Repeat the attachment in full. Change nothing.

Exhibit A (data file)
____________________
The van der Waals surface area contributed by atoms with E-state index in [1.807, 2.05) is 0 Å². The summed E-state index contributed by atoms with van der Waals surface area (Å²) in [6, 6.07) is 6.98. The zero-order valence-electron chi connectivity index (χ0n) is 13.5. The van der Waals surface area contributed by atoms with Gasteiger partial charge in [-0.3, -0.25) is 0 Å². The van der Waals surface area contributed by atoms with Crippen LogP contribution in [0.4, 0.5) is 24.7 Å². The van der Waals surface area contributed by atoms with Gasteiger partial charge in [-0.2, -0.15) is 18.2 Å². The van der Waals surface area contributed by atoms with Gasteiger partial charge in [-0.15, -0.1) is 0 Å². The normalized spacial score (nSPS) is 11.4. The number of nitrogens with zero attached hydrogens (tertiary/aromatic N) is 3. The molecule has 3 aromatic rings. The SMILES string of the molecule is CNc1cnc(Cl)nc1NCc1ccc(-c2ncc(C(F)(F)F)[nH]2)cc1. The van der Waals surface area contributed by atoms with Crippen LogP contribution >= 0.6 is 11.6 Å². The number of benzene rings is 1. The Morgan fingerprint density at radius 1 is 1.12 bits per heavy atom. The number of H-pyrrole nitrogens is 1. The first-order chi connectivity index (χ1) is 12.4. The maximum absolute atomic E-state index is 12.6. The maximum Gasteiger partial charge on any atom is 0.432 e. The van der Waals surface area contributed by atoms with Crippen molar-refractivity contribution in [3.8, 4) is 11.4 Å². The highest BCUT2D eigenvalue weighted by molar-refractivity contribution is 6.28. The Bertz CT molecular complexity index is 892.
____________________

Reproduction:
The van der Waals surface area contributed by atoms with E-state index in [1.807, 2.05) is 0 Å². The summed E-state index contributed by atoms with van der Waals surface area (Å²) in [6, 6.07) is 6.98. The zero-order valence-electron chi connectivity index (χ0n) is 13.5. The van der Waals surface area contributed by atoms with Gasteiger partial charge in [-0.3, -0.25) is 0 Å². The van der Waals surface area contributed by atoms with Crippen LogP contribution in [0.4, 0.5) is 24.7 Å². The van der Waals surface area contributed by atoms with Gasteiger partial charge in [-0.2, -0.15) is 18.2 Å². The van der Waals surface area contributed by atoms with Gasteiger partial charge in [-0.15, -0.1) is 0 Å². The normalized spacial score (nSPS) is 11.4. The number of nitrogens with zero attached hydrogens (tertiary/aromatic N) is 3. The molecule has 3 aromatic rings. The SMILES string of the molecule is CNc1cnc(Cl)nc1NCc1ccc(-c2ncc(C(F)(F)F)[nH]2)cc1. The van der Waals surface area contributed by atoms with Crippen LogP contribution >= 0.6 is 11.6 Å². The number of benzene rings is 1. The Morgan fingerprint density at radius 1 is 1.12 bits per heavy atom. The number of H-pyrrole nitrogens is 1. The first-order chi connectivity index (χ1) is 12.4. The maximum absolute atomic E-state index is 12.6. The maximum Gasteiger partial charge on any atom is 0.432 e. The van der Waals surface area contributed by atoms with Crippen molar-refractivity contribution in [3.8, 4) is 11.4 Å². The highest BCUT2D eigenvalue weighted by molar-refractivity contribution is 6.28. The Bertz CT molecular complexity index is 892.